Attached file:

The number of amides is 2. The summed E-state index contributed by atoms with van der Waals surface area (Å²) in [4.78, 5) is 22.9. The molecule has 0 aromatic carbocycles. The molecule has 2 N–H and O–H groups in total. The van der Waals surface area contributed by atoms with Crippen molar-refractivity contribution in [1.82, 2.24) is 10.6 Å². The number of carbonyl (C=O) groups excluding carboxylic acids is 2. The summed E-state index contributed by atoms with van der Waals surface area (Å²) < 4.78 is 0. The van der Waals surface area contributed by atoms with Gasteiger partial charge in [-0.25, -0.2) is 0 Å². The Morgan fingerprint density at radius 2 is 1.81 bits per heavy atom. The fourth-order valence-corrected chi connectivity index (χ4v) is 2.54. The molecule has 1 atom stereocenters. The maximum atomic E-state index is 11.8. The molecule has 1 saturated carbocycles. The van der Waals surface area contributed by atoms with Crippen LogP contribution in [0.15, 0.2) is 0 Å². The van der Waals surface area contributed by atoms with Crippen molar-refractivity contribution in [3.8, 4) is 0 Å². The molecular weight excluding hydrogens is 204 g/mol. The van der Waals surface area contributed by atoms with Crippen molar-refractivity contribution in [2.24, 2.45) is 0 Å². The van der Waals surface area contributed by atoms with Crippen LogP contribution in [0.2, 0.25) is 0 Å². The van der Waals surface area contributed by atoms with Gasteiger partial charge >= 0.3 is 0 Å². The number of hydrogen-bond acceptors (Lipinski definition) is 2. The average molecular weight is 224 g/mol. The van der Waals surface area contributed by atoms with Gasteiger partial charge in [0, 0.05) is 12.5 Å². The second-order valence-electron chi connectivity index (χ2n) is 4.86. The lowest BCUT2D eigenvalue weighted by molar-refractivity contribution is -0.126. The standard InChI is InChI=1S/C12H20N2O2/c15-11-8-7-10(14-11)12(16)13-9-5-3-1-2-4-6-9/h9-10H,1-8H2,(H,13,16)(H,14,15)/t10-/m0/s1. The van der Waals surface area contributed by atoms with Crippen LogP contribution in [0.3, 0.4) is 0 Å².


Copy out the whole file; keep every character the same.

The number of amides is 2. The summed E-state index contributed by atoms with van der Waals surface area (Å²) in [4.78, 5) is 22.9. The molecule has 0 aromatic carbocycles. The molecule has 2 N–H and O–H groups in total. The van der Waals surface area contributed by atoms with Crippen molar-refractivity contribution in [1.82, 2.24) is 10.6 Å². The number of carbonyl (C=O) groups excluding carboxylic acids is 2. The summed E-state index contributed by atoms with van der Waals surface area (Å²) < 4.78 is 0. The van der Waals surface area contributed by atoms with Gasteiger partial charge in [-0.25, -0.2) is 0 Å². The Morgan fingerprint density at radius 2 is 1.81 bits per heavy atom. The fourth-order valence-corrected chi connectivity index (χ4v) is 2.54. The molecule has 1 atom stereocenters. The maximum atomic E-state index is 11.8. The molecule has 1 saturated carbocycles. The van der Waals surface area contributed by atoms with Crippen LogP contribution in [0.15, 0.2) is 0 Å². The van der Waals surface area contributed by atoms with Crippen molar-refractivity contribution in [3.8, 4) is 0 Å². The molecular weight excluding hydrogens is 204 g/mol. The van der Waals surface area contributed by atoms with Crippen molar-refractivity contribution in [2.24, 2.45) is 0 Å². The van der Waals surface area contributed by atoms with Crippen LogP contribution in [0.2, 0.25) is 0 Å². The van der Waals surface area contributed by atoms with Gasteiger partial charge >= 0.3 is 0 Å². The number of hydrogen-bond acceptors (Lipinski definition) is 2. The average molecular weight is 224 g/mol. The van der Waals surface area contributed by atoms with Gasteiger partial charge in [0, 0.05) is 12.5 Å². The second-order valence-electron chi connectivity index (χ2n) is 4.86. The lowest BCUT2D eigenvalue weighted by molar-refractivity contribution is -0.126. The standard InChI is InChI=1S/C12H20N2O2/c15-11-8-7-10(14-11)12(16)13-9-5-3-1-2-4-6-9/h9-10H,1-8H2,(H,13,16)(H,14,15)/t10-/m0/s1. The van der Waals surface area contributed by atoms with Crippen LogP contribution in [0.3, 0.4) is 0 Å².